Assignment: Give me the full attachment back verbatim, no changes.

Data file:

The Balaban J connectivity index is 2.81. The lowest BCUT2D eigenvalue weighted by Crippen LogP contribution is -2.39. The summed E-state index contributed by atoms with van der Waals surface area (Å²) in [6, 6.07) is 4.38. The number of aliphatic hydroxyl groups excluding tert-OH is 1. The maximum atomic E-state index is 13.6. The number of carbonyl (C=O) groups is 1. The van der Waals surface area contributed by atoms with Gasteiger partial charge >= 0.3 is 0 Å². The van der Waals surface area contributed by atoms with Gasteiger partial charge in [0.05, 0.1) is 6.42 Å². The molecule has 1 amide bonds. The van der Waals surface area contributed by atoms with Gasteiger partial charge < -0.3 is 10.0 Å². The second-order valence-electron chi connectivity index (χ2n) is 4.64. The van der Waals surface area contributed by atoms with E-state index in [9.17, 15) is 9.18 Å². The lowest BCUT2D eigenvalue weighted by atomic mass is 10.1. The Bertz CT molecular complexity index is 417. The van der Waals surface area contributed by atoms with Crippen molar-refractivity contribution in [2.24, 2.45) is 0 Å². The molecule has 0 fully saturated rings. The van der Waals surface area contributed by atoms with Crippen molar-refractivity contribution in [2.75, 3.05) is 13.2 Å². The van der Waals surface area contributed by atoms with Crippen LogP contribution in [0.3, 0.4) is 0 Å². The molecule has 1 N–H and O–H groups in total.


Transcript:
The Balaban J connectivity index is 2.81. The lowest BCUT2D eigenvalue weighted by Crippen LogP contribution is -2.39. The summed E-state index contributed by atoms with van der Waals surface area (Å²) in [6, 6.07) is 4.38. The number of aliphatic hydroxyl groups excluding tert-OH is 1. The maximum atomic E-state index is 13.6. The number of carbonyl (C=O) groups is 1. The van der Waals surface area contributed by atoms with Gasteiger partial charge >= 0.3 is 0 Å². The van der Waals surface area contributed by atoms with Gasteiger partial charge in [0.05, 0.1) is 6.42 Å². The molecule has 1 amide bonds. The van der Waals surface area contributed by atoms with Gasteiger partial charge < -0.3 is 10.0 Å². The second-order valence-electron chi connectivity index (χ2n) is 4.64. The van der Waals surface area contributed by atoms with E-state index in [9.17, 15) is 9.18 Å². The lowest BCUT2D eigenvalue weighted by atomic mass is 10.1. The Bertz CT molecular complexity index is 417. The van der Waals surface area contributed by atoms with Crippen molar-refractivity contribution in [2.24, 2.45) is 0 Å². The molecule has 0 fully saturated rings. The van der Waals surface area contributed by atoms with Crippen molar-refractivity contribution in [2.75, 3.05) is 13.2 Å². The van der Waals surface area contributed by atoms with Crippen LogP contribution in [0.3, 0.4) is 0 Å². The molecule has 1 N–H and O–H groups in total.